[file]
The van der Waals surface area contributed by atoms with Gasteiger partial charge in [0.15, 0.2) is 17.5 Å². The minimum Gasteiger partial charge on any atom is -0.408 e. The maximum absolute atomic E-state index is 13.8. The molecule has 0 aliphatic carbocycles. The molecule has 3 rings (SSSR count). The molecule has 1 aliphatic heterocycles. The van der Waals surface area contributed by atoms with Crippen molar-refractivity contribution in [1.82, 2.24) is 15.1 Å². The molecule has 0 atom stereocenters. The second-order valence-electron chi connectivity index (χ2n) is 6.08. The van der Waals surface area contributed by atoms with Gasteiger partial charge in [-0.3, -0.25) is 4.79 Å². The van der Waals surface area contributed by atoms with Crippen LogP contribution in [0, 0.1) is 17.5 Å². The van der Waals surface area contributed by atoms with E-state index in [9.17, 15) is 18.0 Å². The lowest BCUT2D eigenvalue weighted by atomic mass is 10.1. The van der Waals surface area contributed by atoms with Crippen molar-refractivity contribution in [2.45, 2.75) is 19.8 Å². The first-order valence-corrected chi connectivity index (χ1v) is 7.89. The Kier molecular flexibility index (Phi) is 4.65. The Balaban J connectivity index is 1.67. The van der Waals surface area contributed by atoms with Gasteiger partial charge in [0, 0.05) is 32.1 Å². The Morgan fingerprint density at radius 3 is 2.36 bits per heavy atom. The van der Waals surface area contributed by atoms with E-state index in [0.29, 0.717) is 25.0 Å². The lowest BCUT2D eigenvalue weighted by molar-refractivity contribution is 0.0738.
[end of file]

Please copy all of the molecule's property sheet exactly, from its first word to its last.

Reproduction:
The van der Waals surface area contributed by atoms with Gasteiger partial charge in [0.15, 0.2) is 17.5 Å². The minimum Gasteiger partial charge on any atom is -0.408 e. The maximum absolute atomic E-state index is 13.8. The molecule has 0 aliphatic carbocycles. The molecule has 3 rings (SSSR count). The molecule has 1 aliphatic heterocycles. The van der Waals surface area contributed by atoms with Crippen molar-refractivity contribution in [1.82, 2.24) is 15.1 Å². The molecule has 0 atom stereocenters. The second-order valence-electron chi connectivity index (χ2n) is 6.08. The van der Waals surface area contributed by atoms with Gasteiger partial charge in [-0.3, -0.25) is 4.79 Å². The van der Waals surface area contributed by atoms with Crippen LogP contribution in [0, 0.1) is 17.5 Å². The van der Waals surface area contributed by atoms with E-state index in [9.17, 15) is 18.0 Å². The lowest BCUT2D eigenvalue weighted by atomic mass is 10.1. The van der Waals surface area contributed by atoms with Crippen molar-refractivity contribution in [2.45, 2.75) is 19.8 Å². The first-order valence-corrected chi connectivity index (χ1v) is 7.89. The Kier molecular flexibility index (Phi) is 4.65. The Balaban J connectivity index is 1.67. The van der Waals surface area contributed by atoms with Gasteiger partial charge in [0, 0.05) is 32.1 Å². The Morgan fingerprint density at radius 3 is 2.36 bits per heavy atom. The van der Waals surface area contributed by atoms with E-state index in [0.29, 0.717) is 25.0 Å². The lowest BCUT2D eigenvalue weighted by molar-refractivity contribution is 0.0738.